The days are shorter and the wind bites cold. This is the time of year for transition, from outward to inward, at least among boreal people in the middle of a vast continent. The endless possibilities of summer have closed down and the time comes for reflection.
That’s what the holidays, starting with Thanksgiving, are really all about. America always has a lot to be thankful for but at the same time much to consider on a day apart. One of these is our public discourse and values, soon to be practiced around a large table for many people. Why do we place so much value on a hero who will save us? Why do we place so little faith in our own ability to make things better?
Something is terribly wrong in America. Like an ER doctor, all of us feel compelled to treat the life-threatening symptoms in front of us.
Useful stooges run the White House, boardrooms, and apparently at one time the DNC. Drug addiction is rampant. People simply go crazy and kill dozens for the sheer thrill of it. It is more than fashionable to readily assume the worst about every person, every debate, and every event. Guns honestly seem like a solution to many problems to many problems. Spirituality itself is weaponized almost casually.
As we will continue to learn, our political system was completely corrupted and compromised by a hostile foreign power. But what’s far more troubling is how easily we let it happen.
Five hundred years ago a young priest named Martin Luther nailed to the door of Wittenberg Cathedral a list of 95 debate points for anyone who wished to challenge him. Some of them were, in themselves, challenges to the prevailing practices and theology of the Catholic Church of the time.
His immediate intent was to spark discussion of what it means to be a follower of Christ and receive his blessing. The result was the publication of these points around Europe and revolution in views about the divine, the individual, and the practices and structures which link them. The world has not been the same since.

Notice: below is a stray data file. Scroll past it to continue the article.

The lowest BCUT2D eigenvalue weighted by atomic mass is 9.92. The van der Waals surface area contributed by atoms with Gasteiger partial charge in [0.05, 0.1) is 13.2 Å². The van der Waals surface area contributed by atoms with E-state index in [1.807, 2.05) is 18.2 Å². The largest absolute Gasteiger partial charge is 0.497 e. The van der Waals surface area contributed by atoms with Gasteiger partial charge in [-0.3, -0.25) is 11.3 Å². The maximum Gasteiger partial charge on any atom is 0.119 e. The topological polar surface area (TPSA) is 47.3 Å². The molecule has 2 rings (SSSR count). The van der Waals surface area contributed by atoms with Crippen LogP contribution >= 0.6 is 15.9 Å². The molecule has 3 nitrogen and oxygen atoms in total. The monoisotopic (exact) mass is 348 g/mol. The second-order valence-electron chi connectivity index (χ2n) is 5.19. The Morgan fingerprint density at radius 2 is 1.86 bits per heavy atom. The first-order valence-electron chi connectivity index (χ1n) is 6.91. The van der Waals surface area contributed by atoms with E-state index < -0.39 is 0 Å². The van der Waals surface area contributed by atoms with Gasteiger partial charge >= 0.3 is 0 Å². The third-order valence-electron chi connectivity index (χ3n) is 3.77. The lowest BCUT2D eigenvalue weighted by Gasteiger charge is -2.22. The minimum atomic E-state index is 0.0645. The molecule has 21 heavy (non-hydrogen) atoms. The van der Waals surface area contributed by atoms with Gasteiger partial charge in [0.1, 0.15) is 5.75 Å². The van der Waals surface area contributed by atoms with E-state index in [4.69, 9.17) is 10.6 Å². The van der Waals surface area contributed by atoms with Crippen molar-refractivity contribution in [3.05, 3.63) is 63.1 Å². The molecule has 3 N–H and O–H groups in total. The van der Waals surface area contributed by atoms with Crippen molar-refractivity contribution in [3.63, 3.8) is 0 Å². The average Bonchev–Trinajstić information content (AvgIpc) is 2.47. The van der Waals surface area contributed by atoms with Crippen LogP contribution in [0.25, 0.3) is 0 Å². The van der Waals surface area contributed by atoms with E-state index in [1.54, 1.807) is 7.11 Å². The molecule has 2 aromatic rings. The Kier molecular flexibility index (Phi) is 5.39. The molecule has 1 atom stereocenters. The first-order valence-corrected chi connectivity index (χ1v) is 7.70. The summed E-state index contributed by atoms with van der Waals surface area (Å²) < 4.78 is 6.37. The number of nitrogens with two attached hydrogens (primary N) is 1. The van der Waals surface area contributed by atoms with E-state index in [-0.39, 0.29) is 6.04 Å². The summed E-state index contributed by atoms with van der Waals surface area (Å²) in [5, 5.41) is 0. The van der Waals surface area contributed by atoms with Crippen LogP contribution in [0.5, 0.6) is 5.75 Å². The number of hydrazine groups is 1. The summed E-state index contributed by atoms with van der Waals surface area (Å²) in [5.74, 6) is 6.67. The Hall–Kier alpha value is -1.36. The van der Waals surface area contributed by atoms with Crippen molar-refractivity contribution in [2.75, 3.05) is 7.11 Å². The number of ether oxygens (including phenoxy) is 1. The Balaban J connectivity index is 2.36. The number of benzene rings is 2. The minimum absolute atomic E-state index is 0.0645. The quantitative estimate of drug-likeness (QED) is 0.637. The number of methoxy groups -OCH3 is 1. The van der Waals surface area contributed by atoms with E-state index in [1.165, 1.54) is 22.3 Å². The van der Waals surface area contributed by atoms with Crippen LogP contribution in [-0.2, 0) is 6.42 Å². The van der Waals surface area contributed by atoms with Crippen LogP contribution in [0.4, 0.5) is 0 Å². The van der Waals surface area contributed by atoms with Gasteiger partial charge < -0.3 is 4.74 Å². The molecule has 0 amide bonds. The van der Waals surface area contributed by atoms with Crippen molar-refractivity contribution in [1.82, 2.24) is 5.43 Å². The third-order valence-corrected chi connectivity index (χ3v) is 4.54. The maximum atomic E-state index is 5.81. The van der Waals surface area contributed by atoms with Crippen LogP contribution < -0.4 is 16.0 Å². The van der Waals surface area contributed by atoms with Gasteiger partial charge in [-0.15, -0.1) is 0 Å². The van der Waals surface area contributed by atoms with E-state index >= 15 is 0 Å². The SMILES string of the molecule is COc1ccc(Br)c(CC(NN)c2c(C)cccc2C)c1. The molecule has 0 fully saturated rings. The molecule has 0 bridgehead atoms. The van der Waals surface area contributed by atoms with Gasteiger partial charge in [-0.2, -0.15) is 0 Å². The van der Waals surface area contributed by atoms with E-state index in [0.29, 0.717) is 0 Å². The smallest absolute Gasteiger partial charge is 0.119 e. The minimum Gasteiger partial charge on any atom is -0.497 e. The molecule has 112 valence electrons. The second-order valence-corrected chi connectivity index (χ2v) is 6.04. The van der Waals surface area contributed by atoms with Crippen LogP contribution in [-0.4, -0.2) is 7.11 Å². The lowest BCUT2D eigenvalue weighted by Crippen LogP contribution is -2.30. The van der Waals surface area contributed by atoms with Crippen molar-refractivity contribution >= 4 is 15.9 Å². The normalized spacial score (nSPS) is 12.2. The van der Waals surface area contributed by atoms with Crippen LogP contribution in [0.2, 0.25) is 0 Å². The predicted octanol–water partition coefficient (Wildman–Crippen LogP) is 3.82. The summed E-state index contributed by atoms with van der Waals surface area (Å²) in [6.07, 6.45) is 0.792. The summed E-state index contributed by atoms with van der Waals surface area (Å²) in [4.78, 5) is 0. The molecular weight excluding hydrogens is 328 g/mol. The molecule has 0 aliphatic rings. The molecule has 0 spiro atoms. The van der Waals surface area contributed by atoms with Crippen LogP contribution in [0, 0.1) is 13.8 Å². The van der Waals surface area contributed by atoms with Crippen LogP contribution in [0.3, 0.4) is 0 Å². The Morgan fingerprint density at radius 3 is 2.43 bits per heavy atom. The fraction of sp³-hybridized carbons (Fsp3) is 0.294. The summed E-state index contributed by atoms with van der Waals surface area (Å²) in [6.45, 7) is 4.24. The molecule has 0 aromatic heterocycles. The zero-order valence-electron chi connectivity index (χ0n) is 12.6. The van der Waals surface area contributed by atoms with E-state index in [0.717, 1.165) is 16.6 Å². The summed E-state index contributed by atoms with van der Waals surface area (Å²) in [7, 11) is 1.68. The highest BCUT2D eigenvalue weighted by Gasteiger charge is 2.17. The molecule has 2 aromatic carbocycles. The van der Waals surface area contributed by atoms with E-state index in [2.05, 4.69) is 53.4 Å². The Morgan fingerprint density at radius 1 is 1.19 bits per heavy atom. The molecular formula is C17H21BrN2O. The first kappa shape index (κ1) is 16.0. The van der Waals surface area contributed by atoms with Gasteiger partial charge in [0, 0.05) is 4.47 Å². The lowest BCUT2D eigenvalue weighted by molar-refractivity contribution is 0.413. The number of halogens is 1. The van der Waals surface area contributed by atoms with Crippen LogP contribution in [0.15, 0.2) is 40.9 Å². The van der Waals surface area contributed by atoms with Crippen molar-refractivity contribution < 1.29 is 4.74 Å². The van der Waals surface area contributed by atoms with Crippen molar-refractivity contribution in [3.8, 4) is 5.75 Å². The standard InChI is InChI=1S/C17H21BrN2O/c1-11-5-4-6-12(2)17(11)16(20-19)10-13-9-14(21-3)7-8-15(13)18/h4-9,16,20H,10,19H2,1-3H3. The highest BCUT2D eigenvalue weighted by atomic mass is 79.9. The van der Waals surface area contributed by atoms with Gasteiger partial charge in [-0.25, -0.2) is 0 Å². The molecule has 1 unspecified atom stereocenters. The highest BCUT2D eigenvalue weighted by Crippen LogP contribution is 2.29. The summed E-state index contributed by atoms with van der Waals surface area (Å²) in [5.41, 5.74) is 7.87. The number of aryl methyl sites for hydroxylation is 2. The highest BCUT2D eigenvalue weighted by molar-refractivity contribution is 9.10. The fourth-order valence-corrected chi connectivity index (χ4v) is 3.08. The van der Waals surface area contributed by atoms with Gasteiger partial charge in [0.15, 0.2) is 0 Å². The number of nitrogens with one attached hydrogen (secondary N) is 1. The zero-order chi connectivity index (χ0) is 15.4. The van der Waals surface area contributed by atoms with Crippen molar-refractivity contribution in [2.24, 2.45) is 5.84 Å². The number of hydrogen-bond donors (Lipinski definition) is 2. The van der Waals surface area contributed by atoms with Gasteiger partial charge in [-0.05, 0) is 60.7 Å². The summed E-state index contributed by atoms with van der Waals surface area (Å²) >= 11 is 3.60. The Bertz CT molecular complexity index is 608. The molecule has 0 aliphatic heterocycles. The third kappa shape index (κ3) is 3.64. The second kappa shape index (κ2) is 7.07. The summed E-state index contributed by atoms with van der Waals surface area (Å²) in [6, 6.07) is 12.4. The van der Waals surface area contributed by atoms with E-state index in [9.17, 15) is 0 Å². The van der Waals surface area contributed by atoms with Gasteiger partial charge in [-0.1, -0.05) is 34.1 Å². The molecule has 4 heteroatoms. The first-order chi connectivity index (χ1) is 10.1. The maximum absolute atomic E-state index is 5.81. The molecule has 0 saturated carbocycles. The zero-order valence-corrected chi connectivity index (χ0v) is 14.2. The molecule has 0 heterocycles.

Freedom. It’s the basis of not just our system, but the values that the system was created to protect. Americans value their freedom above everything else.
But do we really have what it takes to be truly a free people today?
Another senseless gun tragedy – this one bigger than the previous. When does it end?
It ends when we as a nation get serious about the situation. Like nearly every problem we have it is primarily a mindset. New gun laws aren’t necessarily going to be the answer unless they are part of that important change.
It’s been a bizzy week. This repeat from ten years ago deals with a topic that has become a central issue in People’s Economics – fairness. This first treatment of the topic wasn’t very helpful. But it’s an interesting starting point.
Fairness is an important concept in this thing we call Civilization. If we all lived as hunters and gatherers on the grasslands, we wouldn’t have a lot of interaction with large groups of people. The inevitable disputes that arise could be settled by a simple code or the intervention of an elder.
The worst natural disaster in American history is unfolding right now, and will continue to for days. The coast of Texas, particularly Houston, is being slowly drowned in what may wind up being 48 inches (120cm) of rain. It will continue for days more and will not recede completely for weeks.
The only thing most of us can do is pray. There will be opportunities to donate and volunteer and I urge everyone to do so. This is going to cause a lot of suffering for a long time. But even through the pain there is something valuable which I hope we can learn – we are indeed all in this together and our world is, defiantly, what we make of it together.